This was great news as I knew that I was nearly at the finish line. We then walked past the Houses of Parliament, but by this time I was getting very tired in more ways that one, so my tweets were getting quite sarcastic by this point. I believe I wrote “I’d like to see some of them do this walk. They could do with loosing a bit of weight”. Then past the London Eye (I’ve still never been on this) and along the Thames past the wibbly wobbly bridge or the Millennium Bridge to give it it’s official name. Past The Globe Theatre, and I said hello to Mr Shakespeare. Then finally over the Thames for the very last time at just before 26 miles, and then I needed to find the Monument. I was looking at my map at this point, and said “Where’s the Monument?” I looked up, and there it was right in front of me. It’s a huge thing, can’t be missed, except by me apparently!! Then the final push to the finish. Mark was there waiting for me (Emily was at home fast asleep), and we had to go up some stairs and inside a room to get to the finish line, where they had music playing and loads of lights shining, they made it really special. We had our photos taken and Mark took one of me. Please excuse the rather strange look on my face, I was rather emotional and rather tired at the time. I have no idea why.
I then asked Mark if he could carry me to the car, but he wouldn’t, to be honest I don’t blame him. When I got home I had a quick bath before going to bed. I woke later about 10am, had breakfast did some things (nothing too strenuous), and after lunch had another nap for a couple of hours. I was then asleep again by 10pm. I felt like a baby yesterday, sleep, wake, eat, burp and repeat. But no nappies or crying. In all the months I’ve been training I have only got one small blister, and that was on the side of my foot and on week 3 of training. When doing the walk I managed to get a blister under one of my toes!! How that happened I have no idea. I was a little stiff on Sunday, but today is Monday and I have no aches at all. Sorry about that.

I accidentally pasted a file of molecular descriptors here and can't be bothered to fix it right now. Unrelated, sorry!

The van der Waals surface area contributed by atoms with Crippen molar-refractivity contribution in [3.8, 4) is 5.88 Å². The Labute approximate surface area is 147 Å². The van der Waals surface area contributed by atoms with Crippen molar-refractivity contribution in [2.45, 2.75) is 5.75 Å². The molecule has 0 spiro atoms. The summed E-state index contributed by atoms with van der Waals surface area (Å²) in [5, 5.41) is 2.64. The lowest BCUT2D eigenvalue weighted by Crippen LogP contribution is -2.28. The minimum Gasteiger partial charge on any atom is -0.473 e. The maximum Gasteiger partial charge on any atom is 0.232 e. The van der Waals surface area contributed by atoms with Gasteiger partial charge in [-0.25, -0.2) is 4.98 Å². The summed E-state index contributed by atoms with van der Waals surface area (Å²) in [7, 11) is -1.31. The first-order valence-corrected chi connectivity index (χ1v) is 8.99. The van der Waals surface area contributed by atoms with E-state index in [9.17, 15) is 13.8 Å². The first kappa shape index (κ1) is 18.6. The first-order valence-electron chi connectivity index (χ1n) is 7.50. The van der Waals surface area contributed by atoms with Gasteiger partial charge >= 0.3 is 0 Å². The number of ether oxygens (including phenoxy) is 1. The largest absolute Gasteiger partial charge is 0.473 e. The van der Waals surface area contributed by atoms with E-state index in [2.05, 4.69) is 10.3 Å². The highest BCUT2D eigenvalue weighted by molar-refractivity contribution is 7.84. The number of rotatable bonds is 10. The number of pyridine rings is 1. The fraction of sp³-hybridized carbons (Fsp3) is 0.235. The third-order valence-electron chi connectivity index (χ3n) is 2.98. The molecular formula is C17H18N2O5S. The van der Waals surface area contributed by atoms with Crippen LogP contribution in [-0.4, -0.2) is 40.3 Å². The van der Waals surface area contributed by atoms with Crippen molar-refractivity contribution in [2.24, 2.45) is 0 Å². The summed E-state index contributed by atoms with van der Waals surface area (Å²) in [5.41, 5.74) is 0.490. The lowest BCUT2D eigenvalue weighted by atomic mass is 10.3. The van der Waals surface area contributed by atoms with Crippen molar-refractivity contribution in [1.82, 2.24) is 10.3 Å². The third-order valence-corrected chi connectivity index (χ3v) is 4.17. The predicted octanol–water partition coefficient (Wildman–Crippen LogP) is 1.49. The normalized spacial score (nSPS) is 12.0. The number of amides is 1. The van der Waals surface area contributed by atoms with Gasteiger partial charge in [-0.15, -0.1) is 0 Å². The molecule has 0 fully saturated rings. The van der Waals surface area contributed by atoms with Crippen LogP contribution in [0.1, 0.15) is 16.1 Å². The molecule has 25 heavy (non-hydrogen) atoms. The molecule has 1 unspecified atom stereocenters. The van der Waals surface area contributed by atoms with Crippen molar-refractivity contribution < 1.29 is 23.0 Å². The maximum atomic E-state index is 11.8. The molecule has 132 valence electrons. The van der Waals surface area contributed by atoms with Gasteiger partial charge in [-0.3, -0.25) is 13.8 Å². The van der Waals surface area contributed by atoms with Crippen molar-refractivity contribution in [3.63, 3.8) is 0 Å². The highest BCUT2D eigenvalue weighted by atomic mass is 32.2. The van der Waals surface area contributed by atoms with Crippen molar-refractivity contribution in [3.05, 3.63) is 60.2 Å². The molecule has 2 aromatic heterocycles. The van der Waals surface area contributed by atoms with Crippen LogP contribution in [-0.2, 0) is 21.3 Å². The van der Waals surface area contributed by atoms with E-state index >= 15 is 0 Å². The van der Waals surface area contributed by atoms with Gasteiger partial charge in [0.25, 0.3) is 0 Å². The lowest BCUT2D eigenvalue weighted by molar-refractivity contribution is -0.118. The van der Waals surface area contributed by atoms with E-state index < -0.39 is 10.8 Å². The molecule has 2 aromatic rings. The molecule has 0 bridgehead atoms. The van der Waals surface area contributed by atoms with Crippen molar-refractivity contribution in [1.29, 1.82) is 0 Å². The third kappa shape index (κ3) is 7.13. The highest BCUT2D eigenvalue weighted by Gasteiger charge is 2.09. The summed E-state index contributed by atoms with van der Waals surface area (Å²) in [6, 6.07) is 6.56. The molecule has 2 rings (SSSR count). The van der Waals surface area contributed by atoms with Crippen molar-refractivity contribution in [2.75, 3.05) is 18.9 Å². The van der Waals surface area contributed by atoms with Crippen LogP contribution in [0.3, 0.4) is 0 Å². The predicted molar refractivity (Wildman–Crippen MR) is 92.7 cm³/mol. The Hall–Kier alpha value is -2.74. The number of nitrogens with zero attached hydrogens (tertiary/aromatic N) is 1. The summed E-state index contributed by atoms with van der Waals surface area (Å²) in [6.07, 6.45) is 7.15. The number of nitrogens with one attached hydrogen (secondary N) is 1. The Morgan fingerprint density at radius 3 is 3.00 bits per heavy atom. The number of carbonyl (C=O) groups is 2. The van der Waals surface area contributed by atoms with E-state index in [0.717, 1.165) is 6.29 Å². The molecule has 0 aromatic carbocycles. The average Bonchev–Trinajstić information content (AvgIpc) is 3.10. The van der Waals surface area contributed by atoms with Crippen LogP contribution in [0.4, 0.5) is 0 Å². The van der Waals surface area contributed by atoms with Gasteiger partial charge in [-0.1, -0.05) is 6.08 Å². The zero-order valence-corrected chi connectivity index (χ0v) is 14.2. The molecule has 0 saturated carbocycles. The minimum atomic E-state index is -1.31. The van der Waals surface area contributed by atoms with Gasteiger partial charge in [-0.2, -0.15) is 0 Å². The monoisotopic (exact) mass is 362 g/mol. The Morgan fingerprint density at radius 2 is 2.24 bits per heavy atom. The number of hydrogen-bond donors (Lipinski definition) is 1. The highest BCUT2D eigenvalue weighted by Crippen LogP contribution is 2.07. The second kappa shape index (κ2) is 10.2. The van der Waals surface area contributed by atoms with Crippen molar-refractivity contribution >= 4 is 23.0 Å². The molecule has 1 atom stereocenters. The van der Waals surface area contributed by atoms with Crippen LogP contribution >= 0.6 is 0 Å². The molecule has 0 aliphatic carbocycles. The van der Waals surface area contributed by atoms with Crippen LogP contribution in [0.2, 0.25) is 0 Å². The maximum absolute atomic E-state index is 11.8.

A massive thank you to everyone who sponsored me, I really appreciate it, and if you would still like to sponsor me you can, just click on my Just Giving Page and follow the instructions.
Oh, and I know that you’re all dying to know how long it took me, well….6 hours and 57 minutes!! A new personal best.
Well done, I take my hat of to you for doing such a distance,
Thank you. It’s a really long way, but seems further when you’re doing it at night. I think because you’re battling with being over tired as well.
Well done Claire, what you need now is a relaxing day at the allotment. (I bet).
Amazing achievement – I did the one in Manchester twice it is a brilliant (but exhausting) experience – loving the allotment site – found you in mag article while in Drs waiting room ! x
Congratulations on doing the walk twice. I would like to do it again, but not for a couple of years though. Yes I was in Woman and Home in April or May I think it was. I get everywhere.